Lord Indra was the king of all Gods. Once upon a time, there was a vicious battle between the Devas (Gods) and Rakshasas (Demons). The war continued for many days and many nights. The Gods were slowly being defeated making Lord Indra anxious and a bundle of nerves.
He went for guidance to Guru Brihaspati, who was the counsellor to the lords. Guru Brihaspati advised him to get a thread or a chasm tied on his wrist by his wife Indrani. He instructed Lord Indra that this thread should be empowered by the sacred mantras which should be only chanted on the full moon day or Shravana Purnima. Thus, Indrani (Indra’s wife) immediately did the needful. Legend says that the power of the sacred thread helped the Gods attain victory.
This thread was called “Raksha” and started the tradition of tying it to a man’s wrist for his protection during battle.
Are There Any More Historic Legends Around Rakhi?
Yes, there few interesting stories in history. One legend goes back to 1535 CE.
Chittor, a Rajput Kingdom, was being attacked by the king of Gujarat, Bahadur Shah Zafar. Chittor’s widowed Queen Karnawati was petrified. She knew that single handily she would not be able to save the honour of the women of the kingdom.
The Queen decided to send a Rakhi to Humayun, the emperor of Agra, as a message seeking protection for herself, the womenfolk and her kingdom. It is said that Humayun at once understood the significance of the Indian Rakhi. He was immensely moved by the sisterly affection of the Queen and immediately set out to help her with his army. However, sadly he was a little late and he found the burning pyres of the Rani Karnawati as well thousands of other women. Humayun respected the promise of protection symbolized by the Rakhi and went on to defeat Bahadur Shah and give the kingdom to her son.
So, Is Any God Worshiped On Raksha Bandhan?
Yes. In Maharashtra, fishermen worship Lord Varuna the God of the Sea by offering coconuts in the sea and it is called as Narali Purnima. While in Odisha, the people celebrate Raksha Bandhan as Gamha Purnima where they worship buffaloes and cows.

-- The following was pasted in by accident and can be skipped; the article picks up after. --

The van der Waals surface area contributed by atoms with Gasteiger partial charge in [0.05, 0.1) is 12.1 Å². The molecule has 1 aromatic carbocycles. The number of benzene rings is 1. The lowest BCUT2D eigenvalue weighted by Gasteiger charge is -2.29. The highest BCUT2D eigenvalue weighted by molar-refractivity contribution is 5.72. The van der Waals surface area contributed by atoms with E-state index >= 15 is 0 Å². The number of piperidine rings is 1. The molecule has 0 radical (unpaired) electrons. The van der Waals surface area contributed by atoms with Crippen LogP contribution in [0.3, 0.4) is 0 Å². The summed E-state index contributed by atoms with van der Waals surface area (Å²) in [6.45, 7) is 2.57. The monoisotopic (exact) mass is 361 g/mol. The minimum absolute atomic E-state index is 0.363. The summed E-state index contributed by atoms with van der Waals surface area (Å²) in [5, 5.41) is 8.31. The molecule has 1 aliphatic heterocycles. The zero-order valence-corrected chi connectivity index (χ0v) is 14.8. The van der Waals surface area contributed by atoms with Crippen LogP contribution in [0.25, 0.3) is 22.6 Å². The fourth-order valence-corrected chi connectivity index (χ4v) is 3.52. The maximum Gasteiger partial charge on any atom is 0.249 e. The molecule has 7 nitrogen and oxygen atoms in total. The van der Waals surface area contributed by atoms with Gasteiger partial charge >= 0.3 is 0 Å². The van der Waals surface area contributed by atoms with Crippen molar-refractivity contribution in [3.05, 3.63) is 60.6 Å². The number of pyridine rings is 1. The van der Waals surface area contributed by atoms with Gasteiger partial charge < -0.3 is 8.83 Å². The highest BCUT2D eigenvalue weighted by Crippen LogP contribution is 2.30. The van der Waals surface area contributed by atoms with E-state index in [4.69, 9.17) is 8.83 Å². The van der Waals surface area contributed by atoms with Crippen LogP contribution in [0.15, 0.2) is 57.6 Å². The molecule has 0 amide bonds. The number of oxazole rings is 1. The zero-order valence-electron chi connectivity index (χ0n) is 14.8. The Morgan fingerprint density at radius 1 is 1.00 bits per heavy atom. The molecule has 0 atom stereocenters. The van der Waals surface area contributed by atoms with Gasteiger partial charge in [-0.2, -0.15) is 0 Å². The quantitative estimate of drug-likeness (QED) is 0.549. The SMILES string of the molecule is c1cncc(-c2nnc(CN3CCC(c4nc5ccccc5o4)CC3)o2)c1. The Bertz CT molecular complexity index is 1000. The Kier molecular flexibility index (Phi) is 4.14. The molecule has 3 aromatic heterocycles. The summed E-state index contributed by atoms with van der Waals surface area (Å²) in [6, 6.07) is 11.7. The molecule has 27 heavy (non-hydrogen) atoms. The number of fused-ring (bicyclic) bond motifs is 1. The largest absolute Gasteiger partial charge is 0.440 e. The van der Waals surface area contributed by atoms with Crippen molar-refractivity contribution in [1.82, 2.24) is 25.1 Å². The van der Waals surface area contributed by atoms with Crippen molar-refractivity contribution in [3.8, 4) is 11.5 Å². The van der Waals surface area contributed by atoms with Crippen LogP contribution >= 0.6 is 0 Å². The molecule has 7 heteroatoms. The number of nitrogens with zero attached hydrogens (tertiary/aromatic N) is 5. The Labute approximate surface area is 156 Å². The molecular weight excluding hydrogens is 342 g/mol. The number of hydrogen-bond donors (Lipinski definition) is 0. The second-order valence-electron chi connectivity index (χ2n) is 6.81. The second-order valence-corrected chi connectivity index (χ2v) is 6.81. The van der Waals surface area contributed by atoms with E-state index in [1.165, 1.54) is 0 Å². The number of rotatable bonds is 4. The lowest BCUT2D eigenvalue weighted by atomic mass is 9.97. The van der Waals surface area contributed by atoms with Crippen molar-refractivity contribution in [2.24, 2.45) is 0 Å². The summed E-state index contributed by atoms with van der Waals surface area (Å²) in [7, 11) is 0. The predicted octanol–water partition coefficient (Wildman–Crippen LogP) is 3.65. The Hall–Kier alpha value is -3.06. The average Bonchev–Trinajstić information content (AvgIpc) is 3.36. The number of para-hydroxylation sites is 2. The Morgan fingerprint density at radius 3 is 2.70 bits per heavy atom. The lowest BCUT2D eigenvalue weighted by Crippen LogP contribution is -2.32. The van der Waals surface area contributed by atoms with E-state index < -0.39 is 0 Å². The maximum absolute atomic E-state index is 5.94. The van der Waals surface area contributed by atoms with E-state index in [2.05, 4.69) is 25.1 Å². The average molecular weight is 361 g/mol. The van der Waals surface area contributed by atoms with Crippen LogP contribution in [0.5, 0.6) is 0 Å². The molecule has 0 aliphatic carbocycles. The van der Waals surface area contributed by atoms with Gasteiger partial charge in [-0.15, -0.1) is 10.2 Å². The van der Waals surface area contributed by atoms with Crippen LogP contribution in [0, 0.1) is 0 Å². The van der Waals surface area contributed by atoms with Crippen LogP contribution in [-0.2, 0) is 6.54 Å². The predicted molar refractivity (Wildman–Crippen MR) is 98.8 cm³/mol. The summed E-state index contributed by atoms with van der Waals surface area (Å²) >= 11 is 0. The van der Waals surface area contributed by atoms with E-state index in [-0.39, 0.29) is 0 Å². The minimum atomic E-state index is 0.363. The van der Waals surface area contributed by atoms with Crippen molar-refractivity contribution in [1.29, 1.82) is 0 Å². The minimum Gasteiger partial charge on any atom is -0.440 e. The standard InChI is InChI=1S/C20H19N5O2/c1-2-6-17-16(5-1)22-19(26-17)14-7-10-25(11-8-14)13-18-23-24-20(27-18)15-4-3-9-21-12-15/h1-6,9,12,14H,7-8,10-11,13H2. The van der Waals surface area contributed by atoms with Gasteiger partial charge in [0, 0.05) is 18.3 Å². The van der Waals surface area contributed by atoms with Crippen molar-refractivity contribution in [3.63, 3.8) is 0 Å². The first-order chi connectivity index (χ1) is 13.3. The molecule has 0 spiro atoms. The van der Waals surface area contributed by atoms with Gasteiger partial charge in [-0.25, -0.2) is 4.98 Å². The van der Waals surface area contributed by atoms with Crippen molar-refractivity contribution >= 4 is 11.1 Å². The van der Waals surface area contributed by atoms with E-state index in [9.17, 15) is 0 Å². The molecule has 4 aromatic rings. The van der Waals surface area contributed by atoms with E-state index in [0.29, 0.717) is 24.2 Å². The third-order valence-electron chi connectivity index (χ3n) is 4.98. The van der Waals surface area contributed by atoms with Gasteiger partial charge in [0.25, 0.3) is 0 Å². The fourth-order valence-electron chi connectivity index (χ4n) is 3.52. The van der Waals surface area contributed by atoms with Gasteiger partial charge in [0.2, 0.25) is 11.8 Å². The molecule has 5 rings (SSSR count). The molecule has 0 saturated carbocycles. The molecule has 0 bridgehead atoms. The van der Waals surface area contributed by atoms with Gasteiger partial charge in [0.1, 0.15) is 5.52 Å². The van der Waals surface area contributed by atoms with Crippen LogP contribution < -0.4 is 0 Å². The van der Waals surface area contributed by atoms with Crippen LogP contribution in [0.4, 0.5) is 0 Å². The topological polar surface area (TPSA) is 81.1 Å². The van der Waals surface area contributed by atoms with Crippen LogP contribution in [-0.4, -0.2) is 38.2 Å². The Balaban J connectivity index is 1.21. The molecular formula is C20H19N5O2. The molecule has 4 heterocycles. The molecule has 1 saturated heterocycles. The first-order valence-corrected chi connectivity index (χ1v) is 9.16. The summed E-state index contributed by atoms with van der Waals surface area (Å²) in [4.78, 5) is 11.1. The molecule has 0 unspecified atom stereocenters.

In fact, this festival even gave birth to a widely worshiped Goddess. Read on to know more!
Lord Ganesha and his sister Mansaa celebrate Raksha Bandhan every year. Lord Ganesha was married to Riddhi (amazing) and Siddhi (success). He had two sons Subh (holy) and Labh (profit) from his two wives.
Now, Lord Ganesha always welcomed his sister with great hospitality and Mansaa always came with abundance of sweets and gifts for her dear brother. The rakhi tying ceremony would be a grand event. Subh and Labh would see this and feel miserable. They did not have a sister and thus felt left out in the festivities.
One day, the boys approached their father and demanded for a sister. Later, Sage Narada also came to visit Lord Ganesha and convinced him that his sons too should get the opportunity to celebrate this beautiful festival. Eventually, on everyone’s insistence, Lord Ganesha decided to create a daughter through two flames rising from his wives’ bodies. Narada declared that this daughter of Lord Ganesha will always fullfil everyone’s desires and thus, would be called Santoshi Maa, the Mother of Satisfaction.
This is how an actual Goddess Santoshi Maa was created on this unique festival.
Hope you enjoyed reading this fun stories and facts. Wishing you and your sibling a very Happy Raksha Bandhan!